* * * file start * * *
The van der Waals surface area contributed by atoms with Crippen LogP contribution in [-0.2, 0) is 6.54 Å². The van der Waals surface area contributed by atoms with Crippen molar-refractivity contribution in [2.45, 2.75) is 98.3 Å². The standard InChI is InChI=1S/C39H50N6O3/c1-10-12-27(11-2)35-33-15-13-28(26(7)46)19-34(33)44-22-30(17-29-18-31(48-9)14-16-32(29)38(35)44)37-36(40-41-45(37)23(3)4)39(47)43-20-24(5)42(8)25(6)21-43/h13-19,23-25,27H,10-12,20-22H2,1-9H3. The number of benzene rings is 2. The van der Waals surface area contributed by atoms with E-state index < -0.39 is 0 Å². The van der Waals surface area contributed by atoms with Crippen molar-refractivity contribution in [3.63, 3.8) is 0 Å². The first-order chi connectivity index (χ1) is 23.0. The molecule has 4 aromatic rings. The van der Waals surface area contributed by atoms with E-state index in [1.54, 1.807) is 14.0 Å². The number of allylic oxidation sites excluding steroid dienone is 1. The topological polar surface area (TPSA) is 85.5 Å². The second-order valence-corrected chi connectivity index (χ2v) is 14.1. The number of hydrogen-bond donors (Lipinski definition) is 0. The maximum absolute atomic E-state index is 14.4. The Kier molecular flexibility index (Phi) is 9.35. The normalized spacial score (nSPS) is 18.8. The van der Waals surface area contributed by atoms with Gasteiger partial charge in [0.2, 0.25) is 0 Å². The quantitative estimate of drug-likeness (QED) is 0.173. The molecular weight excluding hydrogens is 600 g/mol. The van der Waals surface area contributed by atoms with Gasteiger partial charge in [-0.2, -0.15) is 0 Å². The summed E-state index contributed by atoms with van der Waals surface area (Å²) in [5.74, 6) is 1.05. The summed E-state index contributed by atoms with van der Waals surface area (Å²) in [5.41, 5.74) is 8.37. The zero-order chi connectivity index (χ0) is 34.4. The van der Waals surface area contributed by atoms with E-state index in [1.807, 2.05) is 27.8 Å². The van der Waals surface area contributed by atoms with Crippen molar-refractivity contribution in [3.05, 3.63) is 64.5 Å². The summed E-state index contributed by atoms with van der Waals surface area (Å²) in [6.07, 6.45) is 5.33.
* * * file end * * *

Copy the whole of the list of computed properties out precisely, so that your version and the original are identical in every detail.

The van der Waals surface area contributed by atoms with Crippen LogP contribution in [-0.2, 0) is 6.54 Å². The van der Waals surface area contributed by atoms with Crippen molar-refractivity contribution in [2.45, 2.75) is 98.3 Å². The standard InChI is InChI=1S/C39H50N6O3/c1-10-12-27(11-2)35-33-15-13-28(26(7)46)19-34(33)44-22-30(17-29-18-31(48-9)14-16-32(29)38(35)44)37-36(40-41-45(37)23(3)4)39(47)43-20-24(5)42(8)25(6)21-43/h13-19,23-25,27H,10-12,20-22H2,1-9H3. The number of benzene rings is 2. The van der Waals surface area contributed by atoms with E-state index < -0.39 is 0 Å². The van der Waals surface area contributed by atoms with Crippen molar-refractivity contribution in [3.63, 3.8) is 0 Å². The first-order chi connectivity index (χ1) is 23.0. The molecule has 4 aromatic rings. The van der Waals surface area contributed by atoms with E-state index in [1.54, 1.807) is 14.0 Å². The number of allylic oxidation sites excluding steroid dienone is 1. The topological polar surface area (TPSA) is 85.5 Å². The second-order valence-corrected chi connectivity index (χ2v) is 14.1. The number of hydrogen-bond donors (Lipinski definition) is 0. The maximum absolute atomic E-state index is 14.4. The Kier molecular flexibility index (Phi) is 9.35. The normalized spacial score (nSPS) is 18.8. The van der Waals surface area contributed by atoms with Gasteiger partial charge in [0.2, 0.25) is 0 Å². The quantitative estimate of drug-likeness (QED) is 0.173. The molecular weight excluding hydrogens is 600 g/mol. The van der Waals surface area contributed by atoms with Gasteiger partial charge in [-0.2, -0.15) is 0 Å². The summed E-state index contributed by atoms with van der Waals surface area (Å²) in [5.74, 6) is 1.05. The summed E-state index contributed by atoms with van der Waals surface area (Å²) in [5.41, 5.74) is 8.37. The zero-order chi connectivity index (χ0) is 34.4. The van der Waals surface area contributed by atoms with E-state index in [1.807, 2.05) is 27.8 Å². The van der Waals surface area contributed by atoms with Crippen molar-refractivity contribution in [3.05, 3.63) is 64.5 Å². The summed E-state index contributed by atoms with van der Waals surface area (Å²) in [6.07, 6.45) is 5.33.